Businesses Need Immigration Reform
This summer, there were many news reports about apples in Washington State rotting on the trees, unpicked. Why? The farmers could not find sufficient labor to pick them. Sensible immigration reform will help scores of business owners. Our Immigration laws need to change to reflect economic reality and the core values that make up our society. Sensible immigration reform would bring immigrants out of the shadows so that they could work legally and be hired legally by employers who need them.
Most undocumented workers are law-abiding, hardworking individuals who pay their taxes and contribute to our society. They are our neighbors, fellow community members, worshippers, and friends. They are essential to many sectors of our economy. Many of them want to stay in America and be full-fledged members of our society, but they have no legal means to do so.
Reform will make our nation more secure. We need a fair, orderly, controlled system that reflects our nation’s values and restores the rule of law. We need to know who is here and who is coming into our country. The way to control our borders and to increase our security is to reform our immigration laws so that legality becomes the norm once again.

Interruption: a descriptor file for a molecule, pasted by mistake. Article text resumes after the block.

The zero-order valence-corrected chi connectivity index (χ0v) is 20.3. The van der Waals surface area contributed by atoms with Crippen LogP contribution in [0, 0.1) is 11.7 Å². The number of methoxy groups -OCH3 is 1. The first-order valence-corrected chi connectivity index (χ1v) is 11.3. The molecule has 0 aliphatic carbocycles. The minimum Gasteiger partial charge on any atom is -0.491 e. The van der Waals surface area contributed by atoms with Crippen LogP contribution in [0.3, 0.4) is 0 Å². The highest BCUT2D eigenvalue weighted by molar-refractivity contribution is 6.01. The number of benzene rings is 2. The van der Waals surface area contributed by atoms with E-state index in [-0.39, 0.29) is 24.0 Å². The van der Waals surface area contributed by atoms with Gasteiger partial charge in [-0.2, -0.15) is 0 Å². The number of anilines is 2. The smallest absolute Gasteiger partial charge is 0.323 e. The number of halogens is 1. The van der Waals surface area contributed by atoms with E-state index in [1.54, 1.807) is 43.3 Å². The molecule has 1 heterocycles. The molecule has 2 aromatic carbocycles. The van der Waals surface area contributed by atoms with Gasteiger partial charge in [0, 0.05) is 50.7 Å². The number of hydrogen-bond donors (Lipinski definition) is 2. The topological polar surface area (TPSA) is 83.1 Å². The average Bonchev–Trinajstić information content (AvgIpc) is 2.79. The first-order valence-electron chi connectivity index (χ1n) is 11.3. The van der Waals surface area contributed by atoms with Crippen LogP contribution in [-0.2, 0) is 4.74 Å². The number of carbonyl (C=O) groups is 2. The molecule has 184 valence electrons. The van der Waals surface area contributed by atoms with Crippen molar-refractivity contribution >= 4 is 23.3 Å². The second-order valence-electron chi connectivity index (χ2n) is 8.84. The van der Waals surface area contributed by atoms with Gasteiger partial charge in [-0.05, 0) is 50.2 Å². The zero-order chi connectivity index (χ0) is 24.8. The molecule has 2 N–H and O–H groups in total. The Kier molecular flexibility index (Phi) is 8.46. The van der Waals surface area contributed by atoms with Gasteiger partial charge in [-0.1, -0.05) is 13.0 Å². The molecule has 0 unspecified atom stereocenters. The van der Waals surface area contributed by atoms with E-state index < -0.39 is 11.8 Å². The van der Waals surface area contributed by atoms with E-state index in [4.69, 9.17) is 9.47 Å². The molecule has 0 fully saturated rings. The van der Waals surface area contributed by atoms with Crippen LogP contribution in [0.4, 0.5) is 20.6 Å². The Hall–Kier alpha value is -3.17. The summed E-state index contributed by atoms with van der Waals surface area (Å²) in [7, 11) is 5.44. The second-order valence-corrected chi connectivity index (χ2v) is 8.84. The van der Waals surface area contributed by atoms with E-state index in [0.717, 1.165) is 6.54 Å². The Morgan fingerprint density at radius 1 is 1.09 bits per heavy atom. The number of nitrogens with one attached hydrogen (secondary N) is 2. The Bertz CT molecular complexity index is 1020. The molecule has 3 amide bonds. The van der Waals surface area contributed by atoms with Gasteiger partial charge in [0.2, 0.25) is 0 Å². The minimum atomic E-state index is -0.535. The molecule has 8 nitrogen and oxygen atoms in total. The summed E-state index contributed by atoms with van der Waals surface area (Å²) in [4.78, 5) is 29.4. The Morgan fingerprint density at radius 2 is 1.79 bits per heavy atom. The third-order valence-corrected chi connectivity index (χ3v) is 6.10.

To reform our immigration system effectively and realistically, we must enact comprehensive legislation along the lines of the bipartisan Secure America and Orderly Immigration Act. Such reform would:
- Match willing workers with willing employers.
- Offer people already here the opportunity to earn their way to legal status by working, paying taxes, learning English, and being committed to American values.
- Reunite close family members, some of whom have been separated for twenty years.
- Enhance our enforcement efforts and security by helping us know who is here and keep out those who mean us harm.
- Facilitate the cross-border flow of people and goods that is essential to our economy. A vibrant economy, in turn, is essential to fund our security needs.
The Earned Legalization proposed by the US Senate is in no way an amnesty: under the Senate’s proposal an undocumented foreign national would have to demonstrate past work history, pay significant fines, work prospectively for a six-year period, undergo security and background checks, learn English and American civics, pay back taxes, and more. It is disingenuous to call that “amnesty.”